Skin Hunger: How Important Is The Human Touch?

Graham
Graham

A thought came to me this morning when I was on the train to work. Almost as if someone hit me right on the head, which wouldn’t have been surprising seeing as we were squashed in the carriage like sardines. With everyone fighting and pushing past each other to get on the train to work, you’re lucky if you can move your hand to scratch your nose if you had an itch.

It was that thought precisely that came to me. When you brush your hair, wipe your face, or hold your arm up, you don’t think anything of it. You don’t think of anything when you need to touch your own skin. But what about touching someone else? Or someone touching you? How does that make you feel? How often do we actually make contact with someone else?

I can tell you it’s not as often as you think.

When you look around you, on the streets, tube or even in a coffee shop, you notice that we live in such a busy, crowded world, yet it’s so easy for many of us to go days, even weeks or months without touching or being touched by others.

We get huffy when someone’s standing too close for our liking on the underground, and we flinch when someone hands us our change and accidentally comes into contact with our skin.

Think about when you’re at your job if you’re in an office, how often do you come into contact with your colleagues? Apart from shaking hands with a new client, do you actually touch anyone or does anyone touch you the rest of that day?

It’s different if you’ve got kids and a significant other because contact with people is unique to each person. More often than not, what touch I get is from my boyfriend when he’s in town, and my dog, and that’s more than enough for me.

Sometimes it feels like my space is invaded and I can’t stand being physically near people. We all do that; we feel encroached upon by a stranger, when things get too close for comfort. Or even if they’re someone you know, sometimes you’re in a bad mood and feel like nothing can shake it off. Sometimes the last thing you need is someone’s sympathetic hand to pat you on the arm.

But sometimes that’s exactly what you need. Sometimes, the body needs somebody’s sympathetic touch, and though we fear that it will open the floodgates, sometimes the floodgates opening is exactly what we need to express ourselves, to vent, to grieve. To heal.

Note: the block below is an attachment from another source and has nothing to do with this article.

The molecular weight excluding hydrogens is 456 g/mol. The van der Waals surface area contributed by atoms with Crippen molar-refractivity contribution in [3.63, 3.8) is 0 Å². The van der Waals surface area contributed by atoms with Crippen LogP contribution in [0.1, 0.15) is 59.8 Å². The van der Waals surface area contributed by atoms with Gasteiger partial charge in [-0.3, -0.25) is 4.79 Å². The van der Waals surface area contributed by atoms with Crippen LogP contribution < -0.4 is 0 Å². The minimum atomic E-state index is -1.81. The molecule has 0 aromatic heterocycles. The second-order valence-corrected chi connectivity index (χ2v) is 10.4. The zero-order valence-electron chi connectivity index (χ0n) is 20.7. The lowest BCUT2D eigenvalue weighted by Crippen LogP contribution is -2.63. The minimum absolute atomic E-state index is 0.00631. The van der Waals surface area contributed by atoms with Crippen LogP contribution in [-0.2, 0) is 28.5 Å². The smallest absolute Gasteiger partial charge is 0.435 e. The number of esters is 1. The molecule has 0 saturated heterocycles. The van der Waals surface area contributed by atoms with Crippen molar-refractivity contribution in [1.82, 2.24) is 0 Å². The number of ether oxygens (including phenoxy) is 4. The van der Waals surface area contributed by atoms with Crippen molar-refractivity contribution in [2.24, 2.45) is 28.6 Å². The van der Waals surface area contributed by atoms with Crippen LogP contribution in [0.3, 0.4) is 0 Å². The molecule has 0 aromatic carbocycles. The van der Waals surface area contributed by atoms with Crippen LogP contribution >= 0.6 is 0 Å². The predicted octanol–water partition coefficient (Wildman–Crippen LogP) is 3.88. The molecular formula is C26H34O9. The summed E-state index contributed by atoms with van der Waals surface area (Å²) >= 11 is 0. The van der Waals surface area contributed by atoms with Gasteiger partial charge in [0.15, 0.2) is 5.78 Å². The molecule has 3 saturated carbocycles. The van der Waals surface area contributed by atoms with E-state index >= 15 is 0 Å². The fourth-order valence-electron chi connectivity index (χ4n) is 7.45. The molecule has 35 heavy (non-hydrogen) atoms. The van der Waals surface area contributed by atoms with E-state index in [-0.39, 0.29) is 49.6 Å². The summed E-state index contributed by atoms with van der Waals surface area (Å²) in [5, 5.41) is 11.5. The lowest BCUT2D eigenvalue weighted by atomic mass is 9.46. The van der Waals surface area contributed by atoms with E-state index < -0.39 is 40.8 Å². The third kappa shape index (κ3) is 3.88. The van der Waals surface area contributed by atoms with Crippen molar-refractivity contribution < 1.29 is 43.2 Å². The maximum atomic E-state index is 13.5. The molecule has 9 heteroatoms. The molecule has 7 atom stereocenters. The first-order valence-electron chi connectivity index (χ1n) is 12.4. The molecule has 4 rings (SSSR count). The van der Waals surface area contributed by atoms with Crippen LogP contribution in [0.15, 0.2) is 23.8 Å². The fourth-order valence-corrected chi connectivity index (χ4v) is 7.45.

Humans need to be socialized; mentally, emotionally, and physically from birth, but our needs seem to lessen as we mature. How much that lessens would depend on each person’s experiences, but I think needing it less is a myth. We all need it. We just learn to compartmentalize that need. We ignore it. We think of it as an inconvenience. But it’s not wrong to want a hug when you’re sad, to need to be consoled when you’re upset.

We need human touch to thrive.

When was the last time you had someone give you a big, innocent hug? How did that simple hug feel? What emotions did it evoke in you? Did you feel warm inside? Did you feel complete for those couple of seconds?

We all need human affection. Can we live without it? Yes, of course we can. Should we? No, I don’t think we should. TC mark

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Hi! Here’s Some Amazing Poetry For You

“I hope your learn how to love yourself the way you love others — unconditionally and without hesitation; deeply, and from the softest parts of who you are. Because isn’t it a shame, that we are so quick to forgive the humanness in someone else’s soul, but we often forget to forgive ourselves. Isn’t it a shame, that we fight for others, we believe in them with such intensity, and such hope, but we often forget to fight for ourselves.” — Bianca Sparacino ✨

“Seeds Planted in Concrete is a very empowering read. It reminds you that you should love yourself first before anyone else.” — Alyssa

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